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Monday, July 30, 2012

I TRUST YOU


I am leading a course in effective teaching, and last week’s class included a discussion on making students feel safe in our classrooms.  I want to share one story shared with us during this part of the course.


I will call the student Siaosi (See-ah-OH-see).  He is in Kili’s homeroom, and she has a delightful relationship with her students.  She is definitely the boss of her classroom, but her students look forward to time in her room.  Her homeroom students begin the day with a scripture, a hymn, and a prayer.  Kili watched through the beginning of the school year (remember, school begins in January here), and after a few months, she noted that Siaosi, who is not LDS, was comfortable with the routine and began asking Siaosi to participate in the devotional routine.  He accepted, and contributed well to the good feelings in class.


Well, a while back, Siaosi missed three days of school.  When he returned, he explained that he had been in jail.  He had been waiting for a bus to school, and some boys from another school started teasing the Liahona boys, and the teasing turned to bullying, and the bullying resulted in a fight.  Even though Siaosi had been on the sidelines, he had been taken in by the police and kept overnight.  
Bringing 1200 students to school on privately-owned,  unscheduled buses means a transportation headache for anyone, even under the best of circumstances.  Throw in some teenaged impulsivity and you have an even larger problem...

A lot of students get transported to and from school in the open air!


When he was released, he walked to his home, only to find his clothing in a pile outside the front door. His mother, talking to him through a closed front door, told him she didn’t want him at home any more, because he would be a bad influence on his younger brother.  


Siaosi found another place to stay, and continued to come to school.  After a few weeks, he asked Kili for help.  “I trust you,” he told her.  After a long discussion, he picked up the telephone, and dialed his mother’s number.  “Hello, mom.  It’s me, Siaosi.  I just called to tell you I love you and I miss you.”  He hung up the phone softly - his mother had said nothing. Kili assured him that she would continue to support him, and promised him that she would help him find a way to make things better. Siaosi left her classroom encouraged by her words and actions.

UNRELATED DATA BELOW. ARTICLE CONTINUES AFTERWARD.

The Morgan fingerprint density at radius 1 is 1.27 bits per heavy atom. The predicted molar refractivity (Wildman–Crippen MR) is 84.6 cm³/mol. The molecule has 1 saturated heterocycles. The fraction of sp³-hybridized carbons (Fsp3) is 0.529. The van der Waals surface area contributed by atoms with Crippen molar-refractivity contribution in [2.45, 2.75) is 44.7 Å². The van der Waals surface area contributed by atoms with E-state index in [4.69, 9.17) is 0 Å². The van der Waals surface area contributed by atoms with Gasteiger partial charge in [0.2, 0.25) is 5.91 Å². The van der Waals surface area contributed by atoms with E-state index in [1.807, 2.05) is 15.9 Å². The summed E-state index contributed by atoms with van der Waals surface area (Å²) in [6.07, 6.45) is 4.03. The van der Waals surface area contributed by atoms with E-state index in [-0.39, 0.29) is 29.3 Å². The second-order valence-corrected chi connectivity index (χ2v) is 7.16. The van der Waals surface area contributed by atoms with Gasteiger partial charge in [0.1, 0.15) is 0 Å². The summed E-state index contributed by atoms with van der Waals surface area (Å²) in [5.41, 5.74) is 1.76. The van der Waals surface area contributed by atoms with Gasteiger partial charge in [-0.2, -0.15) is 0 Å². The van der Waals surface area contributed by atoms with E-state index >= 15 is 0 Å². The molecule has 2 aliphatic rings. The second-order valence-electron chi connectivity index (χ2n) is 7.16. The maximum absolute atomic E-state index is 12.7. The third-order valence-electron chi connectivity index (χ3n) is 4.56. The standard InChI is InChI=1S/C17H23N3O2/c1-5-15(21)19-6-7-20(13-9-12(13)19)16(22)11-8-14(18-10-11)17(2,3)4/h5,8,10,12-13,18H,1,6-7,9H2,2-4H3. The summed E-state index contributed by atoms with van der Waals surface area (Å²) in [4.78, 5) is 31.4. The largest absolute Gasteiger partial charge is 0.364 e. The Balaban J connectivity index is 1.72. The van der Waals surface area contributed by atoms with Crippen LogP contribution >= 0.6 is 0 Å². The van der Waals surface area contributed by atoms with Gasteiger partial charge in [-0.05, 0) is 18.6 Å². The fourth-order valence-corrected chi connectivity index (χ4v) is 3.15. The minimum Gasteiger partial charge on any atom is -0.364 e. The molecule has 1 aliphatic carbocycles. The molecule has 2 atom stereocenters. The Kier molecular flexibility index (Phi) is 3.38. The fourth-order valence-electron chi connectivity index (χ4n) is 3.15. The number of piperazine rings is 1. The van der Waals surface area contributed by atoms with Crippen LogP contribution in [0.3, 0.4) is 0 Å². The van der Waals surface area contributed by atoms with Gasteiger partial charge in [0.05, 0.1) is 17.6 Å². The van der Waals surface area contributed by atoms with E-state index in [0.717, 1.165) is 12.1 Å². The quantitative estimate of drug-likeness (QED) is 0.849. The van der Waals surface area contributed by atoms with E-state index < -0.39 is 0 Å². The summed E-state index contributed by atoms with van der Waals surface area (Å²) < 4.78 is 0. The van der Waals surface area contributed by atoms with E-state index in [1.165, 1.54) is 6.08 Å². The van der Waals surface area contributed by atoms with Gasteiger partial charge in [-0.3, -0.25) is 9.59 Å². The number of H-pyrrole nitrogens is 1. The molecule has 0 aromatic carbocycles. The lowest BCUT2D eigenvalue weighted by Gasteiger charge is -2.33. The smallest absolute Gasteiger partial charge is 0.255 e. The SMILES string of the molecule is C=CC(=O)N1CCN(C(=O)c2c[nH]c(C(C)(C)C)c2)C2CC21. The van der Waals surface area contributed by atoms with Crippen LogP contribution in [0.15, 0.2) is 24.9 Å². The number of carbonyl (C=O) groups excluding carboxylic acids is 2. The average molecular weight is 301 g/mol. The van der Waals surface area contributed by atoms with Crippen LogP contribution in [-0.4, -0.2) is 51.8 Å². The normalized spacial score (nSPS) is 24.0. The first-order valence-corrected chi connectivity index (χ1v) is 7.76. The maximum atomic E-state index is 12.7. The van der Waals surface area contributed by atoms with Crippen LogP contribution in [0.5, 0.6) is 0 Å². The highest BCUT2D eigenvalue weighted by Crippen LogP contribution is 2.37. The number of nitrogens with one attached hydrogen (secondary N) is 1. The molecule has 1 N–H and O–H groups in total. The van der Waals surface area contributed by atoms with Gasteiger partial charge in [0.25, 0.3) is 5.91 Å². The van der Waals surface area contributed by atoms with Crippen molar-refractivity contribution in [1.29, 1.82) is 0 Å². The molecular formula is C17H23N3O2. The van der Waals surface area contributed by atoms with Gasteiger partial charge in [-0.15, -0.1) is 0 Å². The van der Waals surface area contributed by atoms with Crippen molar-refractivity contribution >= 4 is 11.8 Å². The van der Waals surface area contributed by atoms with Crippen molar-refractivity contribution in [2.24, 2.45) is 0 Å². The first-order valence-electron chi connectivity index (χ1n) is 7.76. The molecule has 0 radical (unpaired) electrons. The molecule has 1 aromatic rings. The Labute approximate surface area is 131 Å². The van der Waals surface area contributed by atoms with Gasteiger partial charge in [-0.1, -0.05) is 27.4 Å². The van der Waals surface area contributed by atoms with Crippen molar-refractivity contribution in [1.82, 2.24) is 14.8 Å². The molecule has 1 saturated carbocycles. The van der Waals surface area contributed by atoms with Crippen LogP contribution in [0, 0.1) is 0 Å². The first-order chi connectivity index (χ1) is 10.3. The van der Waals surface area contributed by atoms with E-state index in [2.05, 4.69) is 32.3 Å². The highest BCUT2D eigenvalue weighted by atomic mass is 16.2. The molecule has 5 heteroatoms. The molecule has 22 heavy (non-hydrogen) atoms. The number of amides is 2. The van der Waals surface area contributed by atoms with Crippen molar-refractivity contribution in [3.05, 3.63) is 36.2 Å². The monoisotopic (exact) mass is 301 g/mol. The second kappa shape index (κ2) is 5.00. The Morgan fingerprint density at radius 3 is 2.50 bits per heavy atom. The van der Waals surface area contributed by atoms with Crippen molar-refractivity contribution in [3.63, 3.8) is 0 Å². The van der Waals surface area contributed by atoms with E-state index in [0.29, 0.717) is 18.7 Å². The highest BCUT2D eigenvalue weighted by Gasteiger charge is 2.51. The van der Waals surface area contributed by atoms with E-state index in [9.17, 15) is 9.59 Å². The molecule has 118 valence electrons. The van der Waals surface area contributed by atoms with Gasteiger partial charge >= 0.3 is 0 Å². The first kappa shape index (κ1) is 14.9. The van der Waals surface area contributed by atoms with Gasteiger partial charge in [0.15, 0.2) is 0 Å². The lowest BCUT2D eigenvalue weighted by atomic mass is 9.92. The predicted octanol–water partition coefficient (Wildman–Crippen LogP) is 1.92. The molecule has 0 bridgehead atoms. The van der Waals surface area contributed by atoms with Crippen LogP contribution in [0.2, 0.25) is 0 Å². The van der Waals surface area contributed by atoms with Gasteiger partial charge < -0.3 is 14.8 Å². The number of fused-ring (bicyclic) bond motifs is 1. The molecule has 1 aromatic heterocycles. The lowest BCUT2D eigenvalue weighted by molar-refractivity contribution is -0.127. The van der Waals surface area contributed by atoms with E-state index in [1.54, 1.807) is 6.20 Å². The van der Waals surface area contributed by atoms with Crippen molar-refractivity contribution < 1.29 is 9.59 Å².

A few more days went by, but then one morning Siaosi stopped in to whisper to Kili, “Thank you very much.”  No further details were given – the class was about ready to start and both teacher and student were unavailable.  But when all the classes took their lunch break at 1:00, Siaosi came back to Kili’s classroom to explain:  “I’m back home!  My mom let me come back home, and everything’s better.”


Students who feel safe in Kili’s room know that she will do everything I her power to keep them safe, physically, intellectually, and emotionally.  What does that say about effective teaching?  What can I do for one student today, for one person, to make them feel safe, to make them tell me, “I trust you?”  I think those are the three most powerful words a teacher can ever hear.

2 comments:

  1. I think you just explained why we remember some teachers decades later with fondness, even visitng them for as long as we can still find them in classrooms, and tell friends, children, even grandchildren, and strangers of the way they put their stamp on our lives. Thank you.

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    1. That didn't occur to me during the writing, but I think you've got something there. I'm going to have to give this one some serious thought. Thanks.

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